England 2-0 Tyskland: Gareth Southgate’s side advance to the quarter-finals thanks to late goals from Raheem Sterling and Harry Kane
Sterling finished off a crisp England move from the six yard box, as he tucked a finish beyond Manuel Neuer from Luke Shaw’s cross, before captain Kane scored his first goal of the tournament to seal a memorable victory.
Germany’s Thomas Muller had a clear opportunity to level but missed the one-on-one when his side were 1-0 down. Germany also had the best chance of the first half as Kai Havertz slipped Chelsea team-mate Timo Werner through on goal only for Jordan Pickford to make a big save and deny the striker with his legs.
Kane spent much of the first half isolated but had a golden opportunity moments before the break when the ball broke to him in the box, but the England captain tried to round Neuer rather than striking at goal from six yards out.
Pickford tipped a fierce Havertz volley over the bar after the restart, but the second half turned into a tight and tense affair. That was until Sterling finished off a crisp England move from the six-yard box, as he tucked a finish beyond Neuer from Luke Shaw’s cross.
And Kane made absolutely certain of progress with a glancing header after Shaw found Grealish out wide and the Villa man picked out the Spurs forward in the six-yard box.
Here are five things we learned….
Southgate’s decisions pay off
Throughout the second half there was a clamour for Southgate to bring on more creativity but the England manager waited until the 67th minute to make his first substitution. Jack Grealish was the man Southgate turned to as he replaced the impressive Bukayo Saka, with Southgate backing Sterling to deliver for his country again after his two goals in the group stages. It was a show of restraint as Southgate elected to change the match in a more subtle way, with Grealish’s introduction England’s only attacking adjustment.
England and Southgate got their balance right here. With the scoreline locked at 0-0 på Wembley, many in the stadium and beyond would have called for the manager to make more changes, with Phil Foden, Mason Mount, Marcus Rashford and Jadon Sancho also at his disposal.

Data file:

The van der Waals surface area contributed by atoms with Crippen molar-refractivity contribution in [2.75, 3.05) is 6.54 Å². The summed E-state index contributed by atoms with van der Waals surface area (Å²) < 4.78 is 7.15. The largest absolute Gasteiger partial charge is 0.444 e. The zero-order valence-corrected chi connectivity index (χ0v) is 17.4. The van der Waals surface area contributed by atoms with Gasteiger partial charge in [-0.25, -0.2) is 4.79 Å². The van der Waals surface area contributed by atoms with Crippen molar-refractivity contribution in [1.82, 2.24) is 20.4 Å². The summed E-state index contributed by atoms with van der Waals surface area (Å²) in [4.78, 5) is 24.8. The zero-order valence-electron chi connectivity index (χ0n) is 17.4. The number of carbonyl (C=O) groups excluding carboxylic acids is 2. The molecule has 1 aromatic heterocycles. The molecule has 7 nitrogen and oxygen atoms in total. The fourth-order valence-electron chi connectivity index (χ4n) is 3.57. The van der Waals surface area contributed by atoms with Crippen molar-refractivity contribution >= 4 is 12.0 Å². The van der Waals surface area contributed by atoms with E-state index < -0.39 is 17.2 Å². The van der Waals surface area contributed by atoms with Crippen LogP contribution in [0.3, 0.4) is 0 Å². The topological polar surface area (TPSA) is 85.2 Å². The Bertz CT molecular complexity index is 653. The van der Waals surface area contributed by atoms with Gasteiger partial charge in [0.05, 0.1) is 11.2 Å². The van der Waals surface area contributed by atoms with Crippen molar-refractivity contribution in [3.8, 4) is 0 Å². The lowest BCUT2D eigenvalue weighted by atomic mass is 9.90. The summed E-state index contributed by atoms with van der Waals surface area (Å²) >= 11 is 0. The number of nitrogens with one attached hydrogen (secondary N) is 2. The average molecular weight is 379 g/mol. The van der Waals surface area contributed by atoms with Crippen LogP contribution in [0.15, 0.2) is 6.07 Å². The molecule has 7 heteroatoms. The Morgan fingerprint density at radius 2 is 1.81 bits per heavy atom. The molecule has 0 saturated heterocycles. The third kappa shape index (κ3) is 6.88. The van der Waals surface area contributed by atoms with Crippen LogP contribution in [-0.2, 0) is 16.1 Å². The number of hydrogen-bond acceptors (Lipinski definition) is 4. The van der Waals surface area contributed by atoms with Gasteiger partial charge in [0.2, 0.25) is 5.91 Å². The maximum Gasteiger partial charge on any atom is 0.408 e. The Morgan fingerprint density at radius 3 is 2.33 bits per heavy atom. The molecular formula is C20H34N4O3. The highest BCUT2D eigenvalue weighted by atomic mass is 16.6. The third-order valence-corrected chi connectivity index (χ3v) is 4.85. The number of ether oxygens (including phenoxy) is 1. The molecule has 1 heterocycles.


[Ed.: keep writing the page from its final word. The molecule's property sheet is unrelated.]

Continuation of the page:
In the end, it proved to be the perfect move. Sterling was again in the right place at the right time to score England’s opener while Grealish was involved in both goals, including the cross for Kane’s header. Making too many changes too quickly could have been too much, and with England comfortable, Southgate saw reason by limiting his substitutions. For a manager who has often been criticised for his in-game management, this victory will taste sweet.
Kane finds his moment
It looked like Harry Kane’s struggles in front of goal at these Euros were set to continue, but in the end the England captain delivered on a night where his country needed him more than ever. After an anonymous opening 40 minutes in which he touched the ball just three times, Kane was presented with a glorious chance as the ball broke to him in the box following Sterling’s run.
It was a chance the England captain failed to take, opting to try and round Neuer rather than striking at goal with his left foot, ending a disappointing opening half in which he struggled to combine with the bright Sterling and Saka. If Kane wasn’t England’s captain and leader, he would have been the resounding favourite to be Southgate’s first substitute.
Given his performance and their options on the bench, it was a change England looked like they had to make, and shortly after half-time Southgate was given an opportunity to do just that when Kane went down clutching his knee following a challenge from Mats Hummels.
The England captain elected to stay on the pitch – and Southgate stuck with his striker. Southgate’s decision to not include Dominic Calvert-Lewin in his matchday squad suggested he was prepared to show faith in Kane no matter what, and that was proved here throughout the second half.